MR. PACKER:  You know – and also to your point, Roland, almost every show or movie that’s out there has been passed on, has been told no.  So, that’s something that, people who are trying to create content, trying to get in the industry, take that to heart.  I mean people are going to say no

OFF CAMERA:  Um-hum.

MR. PACKER:  I mean, like, the first kind of big movie that I had was “Stomp the Yard.”  Everybody said no.

OFF CAMERA:  Right.  Right.

MR. PACKER:  Everybody passed on “Stomp the Yard” –

MR. MARTIN:  It was black people –

MR. PACKER:  — and –

MR. MARTIN:  — steppin’ at a college?

MR. PACKER:  — steppin’ at a college?

MR. MARTIN:  “Naw, we ain’t doin’ that movie!”

MR. PACKER:  With more black people at that college?  “What is this?”

And we went back – we finally got that made at Sony.  We went back twice there after everybody told us no and then got it done.  So, that story about “The Cosby Show” – and I know we all have stories of projects that you really have to just will them.  You’re going to get told no.

MR. WEINBERGER:  I had a show – a script.  I did a spec script.  I turned it in, and my agent rejected it – not –

MR. MARTIN:  [Laughs.]

MR. WEINBERGER:  — and my agent –

MR. MARTIN:  Still your agent?

MR. WEINBERGER:  — wait.  My agent – no.  No, he isn’t.

[LAUGHTER.]

MR. WEINBERGER:  My agent rejected it, and he said, “But it only has four people.  It has only four people in the show.”

And I said, “Well, so did ‘The Honeymooners.  So did Lucy and De- – the ‘Lucy’ show.  So did ‘Seinfeld.’  They all had four people.  What are you talking about, ‘It only has four people’?”

So, nobody really knows anything, and the whole key to this is you’ve got to keep at it.

MR. MARTIN:  Devon, is your fear [that] a project comes in front of you, and you go, “I’ll go ahead and pass,” and, man, it hits later like craps, and you’re going, “Whoo, man!  What was I thinkin’?”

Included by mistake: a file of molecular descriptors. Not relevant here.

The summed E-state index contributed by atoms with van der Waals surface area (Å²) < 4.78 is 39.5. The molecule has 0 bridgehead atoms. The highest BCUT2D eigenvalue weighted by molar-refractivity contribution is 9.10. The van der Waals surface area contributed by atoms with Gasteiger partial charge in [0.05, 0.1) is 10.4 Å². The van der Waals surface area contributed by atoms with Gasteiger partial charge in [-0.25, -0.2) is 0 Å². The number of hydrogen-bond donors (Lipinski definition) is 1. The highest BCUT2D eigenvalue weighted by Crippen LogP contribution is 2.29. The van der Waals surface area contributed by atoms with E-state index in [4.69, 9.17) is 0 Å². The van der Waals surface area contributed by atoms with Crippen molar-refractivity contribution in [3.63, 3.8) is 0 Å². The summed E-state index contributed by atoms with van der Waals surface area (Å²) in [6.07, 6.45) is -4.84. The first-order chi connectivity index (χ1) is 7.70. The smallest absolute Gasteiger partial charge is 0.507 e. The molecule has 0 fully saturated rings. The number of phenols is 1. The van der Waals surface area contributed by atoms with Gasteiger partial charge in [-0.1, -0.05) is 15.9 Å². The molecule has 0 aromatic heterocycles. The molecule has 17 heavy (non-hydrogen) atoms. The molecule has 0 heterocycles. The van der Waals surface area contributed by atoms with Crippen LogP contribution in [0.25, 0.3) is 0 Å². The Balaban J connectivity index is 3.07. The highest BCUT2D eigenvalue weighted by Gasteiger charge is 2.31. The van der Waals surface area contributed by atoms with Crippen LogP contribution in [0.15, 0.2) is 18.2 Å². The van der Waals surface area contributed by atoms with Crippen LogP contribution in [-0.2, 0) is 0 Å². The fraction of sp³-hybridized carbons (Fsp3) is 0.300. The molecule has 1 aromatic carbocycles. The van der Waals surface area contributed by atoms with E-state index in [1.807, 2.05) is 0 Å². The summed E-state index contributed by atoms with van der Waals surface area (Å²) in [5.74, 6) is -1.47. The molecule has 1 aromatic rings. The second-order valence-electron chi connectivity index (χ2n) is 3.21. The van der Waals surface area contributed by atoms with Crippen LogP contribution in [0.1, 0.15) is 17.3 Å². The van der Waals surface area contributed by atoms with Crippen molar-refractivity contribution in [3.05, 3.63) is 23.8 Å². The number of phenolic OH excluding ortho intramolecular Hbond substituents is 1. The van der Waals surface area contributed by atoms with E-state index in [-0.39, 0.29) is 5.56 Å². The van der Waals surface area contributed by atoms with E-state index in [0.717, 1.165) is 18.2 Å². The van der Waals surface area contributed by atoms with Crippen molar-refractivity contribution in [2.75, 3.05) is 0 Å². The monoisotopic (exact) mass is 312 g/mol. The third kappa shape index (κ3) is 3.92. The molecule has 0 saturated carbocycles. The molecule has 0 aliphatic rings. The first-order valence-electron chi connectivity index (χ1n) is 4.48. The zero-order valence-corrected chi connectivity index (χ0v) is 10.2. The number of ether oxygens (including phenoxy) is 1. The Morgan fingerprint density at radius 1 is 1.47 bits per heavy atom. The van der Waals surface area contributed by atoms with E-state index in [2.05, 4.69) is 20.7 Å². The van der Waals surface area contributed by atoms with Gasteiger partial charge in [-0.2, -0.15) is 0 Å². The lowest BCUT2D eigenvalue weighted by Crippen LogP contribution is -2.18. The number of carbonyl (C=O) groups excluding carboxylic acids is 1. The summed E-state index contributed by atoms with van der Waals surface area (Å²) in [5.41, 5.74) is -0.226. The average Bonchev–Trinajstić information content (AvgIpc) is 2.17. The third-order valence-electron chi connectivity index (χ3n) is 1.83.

MR. DEVON FRANKLIN:  No.  You know what?  A lot of times – I mean at least in the studio world – you don’t get punished or penalized for the movies you don’t make, and you have to pick the movie that works for what you want, what you can market, and what your studio needs.  So, I don’t really trip off of that.  I look at it [as] does it speak to me as an idea [that] I think will connect to an audience, and do I know how to do it.  There’re a lot of commercial ideas that may come, but it’s just not something that I know how to do, so I’ll pass it off to another executive, or say –

MR. MARTIN:  Right.

MR. FRANKLIN:  — “Hey, that’s just not for us,” because it doesn’t fit with our mandate.

So, I don’t worry about that.  I really look at does it work for us.  Is this what we need?  And if it is, go ahead and do it.

MR. MARTIN:  Robert, for you, you’ve made it clear that you’re not going to be just locked into just the big screen.  I mean you’ve looked at television, digital stuff.  Your deal is it’s about the content, the idea and getting it out to the masses.

MR. ROBERT TOWNSEND:  You know, here’s the thing.  Content will always be king.  You know, when we have all these new devices and everything, it’s about the original idea.  So, the thing to me –

MR. MARTIN:  Here we go.  Here we go.

MR. TOWNSEND:  — yeah.

[CHUCKLING.]

MR. TOWNSEND:  But it’s like what do you want to see on your iPad?  What do you want to see on your iPhone?  So, for me – I’ve been in this game a long time.  I still love it, and we still need great content.  So, I think there will always be a slot available somewhere

MR. MARTIN:  Yeah.

MR. TOWNSEND:  — for that idea, if that idea is genuinely well-written, well-produced, because it’s like what Ed was saying.  “Who’s going to do it?”  And, for me, as creator, I love creating; and so I know there’s always going to be a slot for something that I’m doing.

MR. MARTIN:  What about also understanding that you can make the product, but it’s also how do you get it out to folks there in the wider public?  I mean, Will, a lot of folks were stunned with “Think Like a Man.”  What they didn’t understand was you laid the groundwork before the movie came out to get the audience hyped, expecting it – because traditional Hollywood sat there and said, “That’s really not going to work.”

MR. PACKER:  Yeah.  I mean, you know, for me, it’s a two-part attack to marketing.  You[’ve] got the aerial game and the ground game.  The studios know how to do the aerial game.  That’s, like, the big radio, outdoor, television commercials.

MR. MARTIN:  He’s been talking to the Obama campaign.  That’s who he’s been talking to.

[LAUGHTER.]

MR. MARTIN:  Go ahead.